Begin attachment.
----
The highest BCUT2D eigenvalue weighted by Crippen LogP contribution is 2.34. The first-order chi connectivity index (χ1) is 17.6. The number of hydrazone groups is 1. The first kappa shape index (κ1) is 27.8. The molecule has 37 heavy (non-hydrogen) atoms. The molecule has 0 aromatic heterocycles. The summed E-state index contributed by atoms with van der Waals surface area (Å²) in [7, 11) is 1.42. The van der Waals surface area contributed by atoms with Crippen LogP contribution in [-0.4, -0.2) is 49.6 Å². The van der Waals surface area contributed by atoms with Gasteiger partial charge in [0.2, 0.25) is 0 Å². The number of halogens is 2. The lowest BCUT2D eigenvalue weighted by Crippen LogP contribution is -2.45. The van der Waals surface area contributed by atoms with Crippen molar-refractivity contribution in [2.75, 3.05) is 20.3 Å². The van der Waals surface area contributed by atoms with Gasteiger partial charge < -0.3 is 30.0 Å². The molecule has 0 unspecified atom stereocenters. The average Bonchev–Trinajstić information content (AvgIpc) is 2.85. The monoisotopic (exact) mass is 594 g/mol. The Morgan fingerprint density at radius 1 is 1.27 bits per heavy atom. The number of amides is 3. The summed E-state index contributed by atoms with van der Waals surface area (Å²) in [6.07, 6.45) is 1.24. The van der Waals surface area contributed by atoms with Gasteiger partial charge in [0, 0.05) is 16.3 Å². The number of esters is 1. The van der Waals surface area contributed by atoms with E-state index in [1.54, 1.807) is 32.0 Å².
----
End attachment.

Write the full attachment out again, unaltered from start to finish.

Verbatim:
The highest BCUT2D eigenvalue weighted by Crippen LogP contribution is 2.34. The first-order chi connectivity index (χ1) is 17.6. The number of hydrazone groups is 1. The first kappa shape index (κ1) is 27.8. The molecule has 37 heavy (non-hydrogen) atoms. The molecule has 0 aromatic heterocycles. The summed E-state index contributed by atoms with van der Waals surface area (Å²) in [7, 11) is 1.42. The van der Waals surface area contributed by atoms with Crippen LogP contribution in [-0.4, -0.2) is 49.6 Å². The van der Waals surface area contributed by atoms with Gasteiger partial charge in [0.2, 0.25) is 0 Å². The number of halogens is 2. The lowest BCUT2D eigenvalue weighted by Crippen LogP contribution is -2.45. The van der Waals surface area contributed by atoms with Crippen molar-refractivity contribution in [2.75, 3.05) is 20.3 Å². The van der Waals surface area contributed by atoms with Gasteiger partial charge < -0.3 is 30.0 Å². The molecule has 0 unspecified atom stereocenters. The average Bonchev–Trinajstić information content (AvgIpc) is 2.85. The monoisotopic (exact) mass is 594 g/mol. The Morgan fingerprint density at radius 1 is 1.27 bits per heavy atom. The number of amides is 3. The summed E-state index contributed by atoms with van der Waals surface area (Å²) in [6.07, 6.45) is 1.24. The van der Waals surface area contributed by atoms with Gasteiger partial charge in [0, 0.05) is 16.3 Å². The number of esters is 1. The van der Waals surface area contributed by atoms with E-state index in [1.54, 1.807) is 32.0 Å².